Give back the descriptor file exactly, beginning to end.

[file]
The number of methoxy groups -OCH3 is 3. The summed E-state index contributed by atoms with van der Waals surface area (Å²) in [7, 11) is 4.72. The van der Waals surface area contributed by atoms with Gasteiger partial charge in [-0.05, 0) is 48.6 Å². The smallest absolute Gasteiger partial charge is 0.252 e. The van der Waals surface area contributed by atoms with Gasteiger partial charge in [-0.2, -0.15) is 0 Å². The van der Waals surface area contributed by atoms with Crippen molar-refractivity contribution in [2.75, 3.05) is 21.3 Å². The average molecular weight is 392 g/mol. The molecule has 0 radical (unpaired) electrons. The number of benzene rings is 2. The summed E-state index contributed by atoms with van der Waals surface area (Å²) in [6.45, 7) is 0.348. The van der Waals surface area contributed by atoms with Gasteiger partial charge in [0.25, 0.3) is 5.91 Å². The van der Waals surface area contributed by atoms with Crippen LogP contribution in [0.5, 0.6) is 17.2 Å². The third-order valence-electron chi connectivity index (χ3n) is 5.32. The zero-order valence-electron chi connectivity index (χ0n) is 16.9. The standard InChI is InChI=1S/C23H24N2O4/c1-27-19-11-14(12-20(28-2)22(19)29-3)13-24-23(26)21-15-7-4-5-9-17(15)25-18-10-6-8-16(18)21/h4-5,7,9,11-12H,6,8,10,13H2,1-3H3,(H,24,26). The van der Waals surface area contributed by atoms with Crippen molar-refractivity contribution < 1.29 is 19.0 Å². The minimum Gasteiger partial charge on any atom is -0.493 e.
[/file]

The number of methoxy groups -OCH3 is 3. The summed E-state index contributed by atoms with van der Waals surface area (Å²) in [7, 11) is 4.72. The van der Waals surface area contributed by atoms with Gasteiger partial charge in [-0.05, 0) is 48.6 Å². The smallest absolute Gasteiger partial charge is 0.252 e. The van der Waals surface area contributed by atoms with Gasteiger partial charge in [-0.2, -0.15) is 0 Å². The van der Waals surface area contributed by atoms with Crippen molar-refractivity contribution in [2.75, 3.05) is 21.3 Å². The average molecular weight is 392 g/mol. The molecule has 0 radical (unpaired) electrons. The number of benzene rings is 2. The summed E-state index contributed by atoms with van der Waals surface area (Å²) in [6.45, 7) is 0.348. The van der Waals surface area contributed by atoms with Gasteiger partial charge in [0.25, 0.3) is 5.91 Å². The van der Waals surface area contributed by atoms with Crippen LogP contribution in [0.5, 0.6) is 17.2 Å². The third-order valence-electron chi connectivity index (χ3n) is 5.32. The zero-order valence-electron chi connectivity index (χ0n) is 16.9. The standard InChI is InChI=1S/C23H24N2O4/c1-27-19-11-14(12-20(28-2)22(19)29-3)13-24-23(26)21-15-7-4-5-9-17(15)25-18-10-6-8-16(18)21/h4-5,7,9,11-12H,6,8,10,13H2,1-3H3,(H,24,26). The van der Waals surface area contributed by atoms with Crippen molar-refractivity contribution < 1.29 is 19.0 Å². The minimum Gasteiger partial charge on any atom is -0.493 e.